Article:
Fields of Interest: American Cultural History, Environment, Native American, Methodology
Dissertation: "Playing Indian: Appropriation and Otherness in the Performance of American Indian Identity," Yale University (co-directed with Howard Lamar), 1994 (published as Playing Indian, Yale University Press, 1998, winner of a 1999 Gustavus Myers Outstanding Book Award from the Gustavus Myers Center for the Study of Bigotry and Human Rights).
Current Projects: My second book was Indians in Unexpected Places (Kansas, 2004), which explores the shifts in the ideologies and expectations attached to Indian people at the turn of the twentieth century--and the ways Native artists, singers, actors, athletes, and early adopters of technology challenged and lived within those expectations. My current project is curatorial, an examination of the unknown works of Mary Sully, a vernacular American Indian artist active in the 1930s.
Visiting Assistant Professor, University of Minnesota, Twin Cities, Program in the History of Science and Technology
Fields of Interest: environmental history, rural and agricultural history, intellectual history, and twentieth-century history
Dissertation: "Nightmares of Rural Life: Fearing the Future in the Transition from Country Life to the Family Farm, 1890-1960", University of Wisconsin-Madison History Department, 2011
Current Project: I am revising my dissertation for publication, which looks at the development of rural sociology from the Progressive Era until the early years of the Cold War. Surprisingly, it finds that the family farm was not a central object of concern for the discipline until the years leading up to World War II. Rather, early social scientists such as Liberty Hyde Bailey and Charles Galpin worried that "family farm values" such as independence and self-reliance were out dated in an era dominated by trusts, corporations, and other forms of collective enterprise. A second generation breathed new life into these values, however, as they became increasingly eager to distinguish industrial agriculture in the U.S. from that under authoritarian regimes in Europe. As a result, key figures such as Carl Taylor and Carle Zimmerman reversed the stance of a previous generation. They saw the nuclear family farm as a bastion of individualism amid the conformity and creeping totalitarianism of postwar mass society. Between 1890 and 1960, rural sociologists, by and large, went from fearing for the future of individual farms to fearing for the future if the family farm no longer supported individualism.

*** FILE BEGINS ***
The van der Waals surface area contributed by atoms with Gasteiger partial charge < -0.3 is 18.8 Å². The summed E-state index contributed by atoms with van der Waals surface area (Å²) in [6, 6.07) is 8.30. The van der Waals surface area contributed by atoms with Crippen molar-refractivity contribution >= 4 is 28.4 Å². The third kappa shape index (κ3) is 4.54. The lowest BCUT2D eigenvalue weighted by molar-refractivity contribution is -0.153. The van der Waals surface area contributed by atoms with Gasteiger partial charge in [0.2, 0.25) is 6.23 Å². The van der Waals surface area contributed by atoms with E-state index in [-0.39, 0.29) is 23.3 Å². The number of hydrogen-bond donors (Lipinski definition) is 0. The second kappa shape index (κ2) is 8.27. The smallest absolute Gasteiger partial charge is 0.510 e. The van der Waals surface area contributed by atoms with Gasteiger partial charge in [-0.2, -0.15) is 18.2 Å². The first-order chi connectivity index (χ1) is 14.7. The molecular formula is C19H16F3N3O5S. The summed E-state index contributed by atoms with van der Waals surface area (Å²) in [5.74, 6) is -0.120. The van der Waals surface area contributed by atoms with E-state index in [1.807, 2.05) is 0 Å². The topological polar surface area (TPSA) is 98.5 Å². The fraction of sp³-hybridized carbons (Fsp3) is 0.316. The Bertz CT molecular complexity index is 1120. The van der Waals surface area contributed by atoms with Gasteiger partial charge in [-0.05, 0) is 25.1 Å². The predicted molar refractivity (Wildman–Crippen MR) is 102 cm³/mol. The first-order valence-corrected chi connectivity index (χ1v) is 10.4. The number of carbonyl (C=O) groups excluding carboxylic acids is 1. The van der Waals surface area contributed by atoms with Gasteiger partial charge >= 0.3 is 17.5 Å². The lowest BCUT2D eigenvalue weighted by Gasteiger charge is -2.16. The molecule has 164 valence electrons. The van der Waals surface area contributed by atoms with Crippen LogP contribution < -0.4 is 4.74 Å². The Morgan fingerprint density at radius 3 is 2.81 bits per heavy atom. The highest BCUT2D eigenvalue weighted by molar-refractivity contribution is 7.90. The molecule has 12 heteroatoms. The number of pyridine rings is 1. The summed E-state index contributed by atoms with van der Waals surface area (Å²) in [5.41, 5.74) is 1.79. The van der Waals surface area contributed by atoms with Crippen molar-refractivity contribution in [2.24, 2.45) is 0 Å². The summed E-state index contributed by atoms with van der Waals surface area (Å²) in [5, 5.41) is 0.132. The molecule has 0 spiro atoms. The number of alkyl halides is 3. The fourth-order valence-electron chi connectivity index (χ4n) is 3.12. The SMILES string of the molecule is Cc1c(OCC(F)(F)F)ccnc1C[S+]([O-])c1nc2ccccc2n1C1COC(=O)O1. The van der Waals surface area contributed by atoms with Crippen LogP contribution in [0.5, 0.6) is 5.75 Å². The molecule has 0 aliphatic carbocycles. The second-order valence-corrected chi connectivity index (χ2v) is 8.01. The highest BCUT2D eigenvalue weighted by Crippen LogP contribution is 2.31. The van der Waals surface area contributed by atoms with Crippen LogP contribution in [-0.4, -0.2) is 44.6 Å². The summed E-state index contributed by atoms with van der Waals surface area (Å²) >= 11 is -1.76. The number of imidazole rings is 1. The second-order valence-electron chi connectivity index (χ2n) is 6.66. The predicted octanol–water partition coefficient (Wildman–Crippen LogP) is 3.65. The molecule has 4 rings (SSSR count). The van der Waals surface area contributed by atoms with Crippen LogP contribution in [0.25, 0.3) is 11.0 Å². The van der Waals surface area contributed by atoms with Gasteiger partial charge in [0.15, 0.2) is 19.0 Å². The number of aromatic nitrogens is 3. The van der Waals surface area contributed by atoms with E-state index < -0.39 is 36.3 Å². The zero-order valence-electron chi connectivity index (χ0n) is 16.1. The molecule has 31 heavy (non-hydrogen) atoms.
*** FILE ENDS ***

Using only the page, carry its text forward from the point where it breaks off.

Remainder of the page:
James W. Feldman
University of Wisconsin-Oshkosh History and Environmental Studies
Fields of Interest:
American and world environmental history, 20th Century U.S., U.S. West
Dissertation: "Rewilding the Islands: Nature, History, and Wilderness at Apostle Islands National Lakeshore," University of Wisconsin-Madison History Department (co-directed with Nancy Langston), 2004 (published as A Storied Wilderness: Rewilding the Apostle Islands, University of Washington Press, 2011).
Amy S. Green
Dissertation: "Savage Childhood: The Scientific Construction of Girlhood and Boyhood in the Progressive Era," Yale University, 1995.
Historical Research Associates, Inc., Missoula, MT
125 Bank Street, 5th Floor, Missoula, MT 59802
Fields of Interest:
Native American History, Environmental History, Federal Indian Policy, Indian Law, Environmental Law
Dissertation: "Allotment in Severalty: Decision-Making During the Dawes Act Era on the Nez Perce, Jicarilla Apache, and Cheyenne River Sioux Reservations," Yale University, 1994 (published as Reconfiguring the Reservation: The Nez Perces, Jicarilla Apaches, and the Dawes Act, Albuquerque, NM: University of New Mexico Press, 2002).
I work as a consultant doing historical research and writing, largely related to Iitigation in Native American and environmental issues. Outside of my consulting work, I am interested in the history of photography and national parks tourism.
The Evergreen State College, Geography / Native American & World Indigenous Peoples Studies
Address: Lab 1, Room 3015, The Evergreen State College, 2700 Evergreen Parkway NW, Olympia, WA 98505
Phone: (360) 867-6153 (work)
Fields of Interest: Interethnic relations, Native American sovereignty, environmental justice, mapping and historical cartography
Dissertation: "Unlikely Alliances: Treaty Conflicts and Environmental Cooperation Between Native American and Rural White Communities," University of Wisconsin-Madison Geography Department, 2002.
Current Projects: Co-coordinating Climate Change and Pacific Rim Indigenous Nations Project http://academic.evergreen.edu/g/grossmaz/climate.html
Co-editor with Alan Parker of "Asserting Native Resilience: Pacific Rim Indigenous Nations Face the Climate Crisis" (Oregon State University Press, 2012) http://osupress.oregonstate.edu/book/asserting-native-resilience